“I want to be in the top ten but it’s more important for us to race and win,” said Johnson. “That way, sponsors see what we are doing. We are just always behind and I think we can go faster and win more rounds if I do a better job tuning the motorcycle, riding and getting some of the money and helping my guys do their job.
“Obviously it’s prestigious to be in the Full Throttle top ten. I think the reality is that I need to make my motorcycle go down the track like it didn’t do in the first session. The cream will rise to the top. We have a really good team. I am just not doing a good job of guiding the ship.”
BROOM'S IN THE CLOSET - Antron Brown is hushing talk about his chances of sweeping the Western swing for a second time in four years. "It's a great feat to do, but there really isn't much you can say about it unless you win Denver, win Sonoma, and then if you're in the final round at Seattle. We would have our work cut out for us at Sonoma whether we won at Denver or not, " Brown said. "It's a waste of time for us to even think about sweeping the Swing. When we did it 2009, no one on the team talked about until the final round of the Swing when it was in Sonoma. Our guys won't even think about it or focus on it." He talked about what it takes: "Right now, we just got through Denver. It takes a lot of things to make the Sweep happen: Your team has to be on point for every round, and then you need some things to go your way. It's not just skill by me, but it's the skill of our crew chiefs Mark (Oswald) and Brian (Corradi) and the whole Matco team -- and some luck. The way our Top Fuel class is right now, any of the top 12 teams can win on any given Sunday." Brown is the most recent driver to sweep the three races -- at Denver, Sonoma, and Seattle. Tony Schumacher, his Don Schumacher Racing teammate, Tony Schumacher, did it the year before, in 2008. They are two of only five Top Fuel drivers to have done it; so did Joe Amato (1991), Larry Dixon (2003), and Cory McClenathan (1997). Funny Car's John Force did it in 1994, and Pro Stock's Greg Anderson did it in 10 years later.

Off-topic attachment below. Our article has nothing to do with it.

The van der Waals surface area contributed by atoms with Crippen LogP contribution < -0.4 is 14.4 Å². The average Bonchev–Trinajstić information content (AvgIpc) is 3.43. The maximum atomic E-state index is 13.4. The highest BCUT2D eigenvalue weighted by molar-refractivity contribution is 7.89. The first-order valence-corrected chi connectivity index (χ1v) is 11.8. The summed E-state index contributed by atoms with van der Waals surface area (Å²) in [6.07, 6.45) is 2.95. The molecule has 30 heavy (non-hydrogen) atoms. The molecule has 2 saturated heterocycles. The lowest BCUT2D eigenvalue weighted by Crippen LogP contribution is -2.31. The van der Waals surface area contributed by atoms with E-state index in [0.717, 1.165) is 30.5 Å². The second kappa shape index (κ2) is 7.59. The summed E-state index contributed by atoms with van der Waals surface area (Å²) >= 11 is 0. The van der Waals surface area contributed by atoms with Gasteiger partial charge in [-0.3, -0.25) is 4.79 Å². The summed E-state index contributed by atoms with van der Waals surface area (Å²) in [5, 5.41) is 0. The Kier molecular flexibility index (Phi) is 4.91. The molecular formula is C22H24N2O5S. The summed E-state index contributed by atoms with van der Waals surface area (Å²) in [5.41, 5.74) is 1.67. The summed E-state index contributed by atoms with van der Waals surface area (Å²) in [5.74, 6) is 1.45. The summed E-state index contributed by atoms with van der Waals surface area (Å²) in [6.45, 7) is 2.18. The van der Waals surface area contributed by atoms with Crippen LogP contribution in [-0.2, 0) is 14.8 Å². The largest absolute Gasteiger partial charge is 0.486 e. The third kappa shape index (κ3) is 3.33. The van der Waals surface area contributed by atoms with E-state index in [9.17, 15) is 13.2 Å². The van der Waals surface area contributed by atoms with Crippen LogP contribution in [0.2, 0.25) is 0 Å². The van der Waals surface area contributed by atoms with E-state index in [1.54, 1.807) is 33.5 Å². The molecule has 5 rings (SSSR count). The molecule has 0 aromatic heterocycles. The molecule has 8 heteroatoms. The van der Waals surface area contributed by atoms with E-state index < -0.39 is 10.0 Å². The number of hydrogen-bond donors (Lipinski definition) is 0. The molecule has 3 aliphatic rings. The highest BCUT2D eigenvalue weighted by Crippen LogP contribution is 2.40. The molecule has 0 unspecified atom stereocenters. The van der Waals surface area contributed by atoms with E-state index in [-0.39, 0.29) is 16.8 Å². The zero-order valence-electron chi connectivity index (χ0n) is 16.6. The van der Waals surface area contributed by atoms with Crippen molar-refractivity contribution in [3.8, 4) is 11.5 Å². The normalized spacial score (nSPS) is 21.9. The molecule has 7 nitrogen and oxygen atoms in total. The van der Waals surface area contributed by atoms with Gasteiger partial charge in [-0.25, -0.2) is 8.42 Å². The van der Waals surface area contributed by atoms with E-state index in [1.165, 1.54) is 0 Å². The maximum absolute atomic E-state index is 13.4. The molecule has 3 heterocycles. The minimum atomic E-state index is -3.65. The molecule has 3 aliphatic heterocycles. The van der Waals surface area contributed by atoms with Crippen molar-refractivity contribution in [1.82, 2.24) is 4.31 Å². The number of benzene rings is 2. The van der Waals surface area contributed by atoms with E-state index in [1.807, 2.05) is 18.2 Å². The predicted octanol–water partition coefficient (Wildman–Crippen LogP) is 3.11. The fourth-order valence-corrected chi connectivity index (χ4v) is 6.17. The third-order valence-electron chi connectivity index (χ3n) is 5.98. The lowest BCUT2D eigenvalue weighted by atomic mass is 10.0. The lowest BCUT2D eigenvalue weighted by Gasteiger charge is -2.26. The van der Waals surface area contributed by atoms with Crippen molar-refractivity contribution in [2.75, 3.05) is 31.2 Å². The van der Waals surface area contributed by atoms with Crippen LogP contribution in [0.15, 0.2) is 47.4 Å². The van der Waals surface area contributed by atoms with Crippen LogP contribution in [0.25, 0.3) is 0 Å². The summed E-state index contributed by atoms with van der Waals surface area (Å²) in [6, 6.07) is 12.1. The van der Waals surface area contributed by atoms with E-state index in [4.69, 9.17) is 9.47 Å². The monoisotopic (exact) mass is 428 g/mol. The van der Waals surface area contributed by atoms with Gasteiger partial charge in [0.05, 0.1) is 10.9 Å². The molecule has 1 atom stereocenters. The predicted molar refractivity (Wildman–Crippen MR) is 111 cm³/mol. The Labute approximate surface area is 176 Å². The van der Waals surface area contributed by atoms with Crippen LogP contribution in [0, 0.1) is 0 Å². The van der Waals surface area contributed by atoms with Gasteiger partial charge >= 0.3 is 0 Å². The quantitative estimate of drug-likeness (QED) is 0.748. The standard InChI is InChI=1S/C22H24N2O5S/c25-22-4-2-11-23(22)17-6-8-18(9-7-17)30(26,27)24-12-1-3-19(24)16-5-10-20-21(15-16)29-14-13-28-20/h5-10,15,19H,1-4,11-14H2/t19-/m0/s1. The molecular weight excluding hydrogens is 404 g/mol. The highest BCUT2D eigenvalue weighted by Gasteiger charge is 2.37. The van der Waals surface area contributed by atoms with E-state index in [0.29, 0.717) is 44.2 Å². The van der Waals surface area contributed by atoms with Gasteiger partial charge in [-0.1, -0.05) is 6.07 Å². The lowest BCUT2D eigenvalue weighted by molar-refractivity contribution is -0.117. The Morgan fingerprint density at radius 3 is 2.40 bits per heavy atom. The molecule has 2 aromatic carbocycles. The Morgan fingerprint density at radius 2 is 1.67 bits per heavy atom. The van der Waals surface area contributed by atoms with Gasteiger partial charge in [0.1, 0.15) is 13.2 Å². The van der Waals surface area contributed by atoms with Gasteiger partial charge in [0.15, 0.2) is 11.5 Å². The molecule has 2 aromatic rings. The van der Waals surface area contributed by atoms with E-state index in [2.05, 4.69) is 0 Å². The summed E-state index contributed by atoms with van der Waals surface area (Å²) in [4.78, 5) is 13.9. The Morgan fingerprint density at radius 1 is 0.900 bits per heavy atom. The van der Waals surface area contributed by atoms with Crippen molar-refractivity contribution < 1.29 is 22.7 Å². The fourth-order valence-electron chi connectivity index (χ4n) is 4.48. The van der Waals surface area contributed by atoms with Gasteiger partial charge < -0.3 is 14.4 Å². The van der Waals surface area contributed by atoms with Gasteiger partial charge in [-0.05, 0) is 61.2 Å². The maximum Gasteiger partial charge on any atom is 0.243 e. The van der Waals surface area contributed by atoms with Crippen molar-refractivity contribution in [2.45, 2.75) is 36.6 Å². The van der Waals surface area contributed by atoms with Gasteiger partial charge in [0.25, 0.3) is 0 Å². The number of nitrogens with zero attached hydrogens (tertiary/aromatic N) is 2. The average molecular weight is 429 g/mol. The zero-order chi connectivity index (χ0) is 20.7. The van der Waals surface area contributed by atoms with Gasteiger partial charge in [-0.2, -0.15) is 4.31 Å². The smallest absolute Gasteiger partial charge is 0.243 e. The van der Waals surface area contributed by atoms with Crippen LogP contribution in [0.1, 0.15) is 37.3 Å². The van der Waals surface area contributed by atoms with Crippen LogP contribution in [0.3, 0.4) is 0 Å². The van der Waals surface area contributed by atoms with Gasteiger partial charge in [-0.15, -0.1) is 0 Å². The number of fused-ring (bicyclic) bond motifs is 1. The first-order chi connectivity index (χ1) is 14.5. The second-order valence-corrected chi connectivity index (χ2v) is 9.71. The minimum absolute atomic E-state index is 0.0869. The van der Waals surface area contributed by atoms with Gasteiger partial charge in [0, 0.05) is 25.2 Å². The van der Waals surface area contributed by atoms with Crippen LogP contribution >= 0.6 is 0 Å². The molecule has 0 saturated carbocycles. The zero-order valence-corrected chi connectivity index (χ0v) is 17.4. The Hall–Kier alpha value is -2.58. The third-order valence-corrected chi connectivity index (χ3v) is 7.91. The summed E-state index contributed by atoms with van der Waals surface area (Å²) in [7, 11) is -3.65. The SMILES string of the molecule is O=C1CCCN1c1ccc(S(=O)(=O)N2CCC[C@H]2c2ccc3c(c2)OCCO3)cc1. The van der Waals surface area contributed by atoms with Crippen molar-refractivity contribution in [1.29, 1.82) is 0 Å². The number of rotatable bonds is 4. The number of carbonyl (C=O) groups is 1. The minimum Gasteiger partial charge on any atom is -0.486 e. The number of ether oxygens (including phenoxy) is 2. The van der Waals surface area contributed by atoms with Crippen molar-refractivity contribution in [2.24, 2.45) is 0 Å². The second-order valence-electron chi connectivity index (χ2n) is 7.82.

SWINGING FOR IT THIS EVEN-NUMBERED YEAR - For Top Fuel's Morgan Lucas, Infineon Raceway has a happy vibe. "I got my first win there in 2002," the GEICO/Lucas Oil Dragster driver and former sportsman racer said. "All the even-numbered years at that place seem to be my years there. It's just a special place for me. I'm hoping that trend carries over this year, too." He hoped to shake his midseason slump by playing a round of golf at San Francisco's Olympic Club, which was host of the U.S. Open earlier this summer. "My golf game changes day to day," Lucas said. He said before hitting the links that he was "just going to head out there and just enjoy being outside and playing on a course that is one of the most challenging, beautiful courses in the country." He can only hope Infineon's 1,000-foot course won't offer as much resistance.